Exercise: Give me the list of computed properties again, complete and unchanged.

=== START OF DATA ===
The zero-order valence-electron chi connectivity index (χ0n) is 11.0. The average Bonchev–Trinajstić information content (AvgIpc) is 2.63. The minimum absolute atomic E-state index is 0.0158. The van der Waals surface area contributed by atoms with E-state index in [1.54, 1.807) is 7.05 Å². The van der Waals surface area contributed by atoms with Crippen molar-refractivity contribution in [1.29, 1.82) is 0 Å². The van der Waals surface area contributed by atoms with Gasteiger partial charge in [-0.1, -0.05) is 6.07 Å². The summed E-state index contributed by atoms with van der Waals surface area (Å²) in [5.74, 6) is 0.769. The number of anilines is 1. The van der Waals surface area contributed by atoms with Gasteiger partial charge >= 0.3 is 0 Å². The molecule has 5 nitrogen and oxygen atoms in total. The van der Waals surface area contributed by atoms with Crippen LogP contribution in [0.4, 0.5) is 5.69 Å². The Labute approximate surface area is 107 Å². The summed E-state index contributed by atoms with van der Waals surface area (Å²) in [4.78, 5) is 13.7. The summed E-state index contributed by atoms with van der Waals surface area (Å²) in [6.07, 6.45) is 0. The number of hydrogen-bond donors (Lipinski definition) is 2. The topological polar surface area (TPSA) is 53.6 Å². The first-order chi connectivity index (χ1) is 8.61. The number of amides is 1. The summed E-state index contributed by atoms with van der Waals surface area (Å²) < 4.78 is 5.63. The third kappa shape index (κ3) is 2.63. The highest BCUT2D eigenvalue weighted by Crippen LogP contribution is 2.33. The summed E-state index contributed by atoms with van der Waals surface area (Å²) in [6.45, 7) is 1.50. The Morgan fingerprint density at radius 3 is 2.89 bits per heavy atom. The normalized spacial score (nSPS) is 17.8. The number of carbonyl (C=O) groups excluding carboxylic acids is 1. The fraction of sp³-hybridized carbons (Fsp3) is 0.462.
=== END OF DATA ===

The zero-order valence-electron chi connectivity index (χ0n) is 11.0. The average Bonchev–Trinajstić information content (AvgIpc) is 2.63. The minimum absolute atomic E-state index is 0.0158. The van der Waals surface area contributed by atoms with E-state index in [1.54, 1.807) is 7.05 Å². The van der Waals surface area contributed by atoms with Crippen molar-refractivity contribution in [1.29, 1.82) is 0 Å². The van der Waals surface area contributed by atoms with Gasteiger partial charge in [-0.1, -0.05) is 6.07 Å². The summed E-state index contributed by atoms with van der Waals surface area (Å²) in [5.74, 6) is 0.769. The number of anilines is 1. The van der Waals surface area contributed by atoms with Gasteiger partial charge >= 0.3 is 0 Å². The molecule has 5 nitrogen and oxygen atoms in total. The van der Waals surface area contributed by atoms with Crippen LogP contribution in [0.4, 0.5) is 5.69 Å². The Labute approximate surface area is 107 Å². The summed E-state index contributed by atoms with van der Waals surface area (Å²) in [4.78, 5) is 13.7. The summed E-state index contributed by atoms with van der Waals surface area (Å²) in [6.07, 6.45) is 0. The number of hydrogen-bond donors (Lipinski definition) is 2. The topological polar surface area (TPSA) is 53.6 Å². The first-order chi connectivity index (χ1) is 8.61. The number of amides is 1. The summed E-state index contributed by atoms with van der Waals surface area (Å²) < 4.78 is 5.63. The third kappa shape index (κ3) is 2.63. The highest BCUT2D eigenvalue weighted by Crippen LogP contribution is 2.33. The summed E-state index contributed by atoms with van der Waals surface area (Å²) in [6.45, 7) is 1.50. The Morgan fingerprint density at radius 3 is 2.89 bits per heavy atom. The normalized spacial score (nSPS) is 17.8. The number of carbonyl (C=O) groups excluding carboxylic acids is 1. The fraction of sp³-hybridized carbons (Fsp3) is 0.462.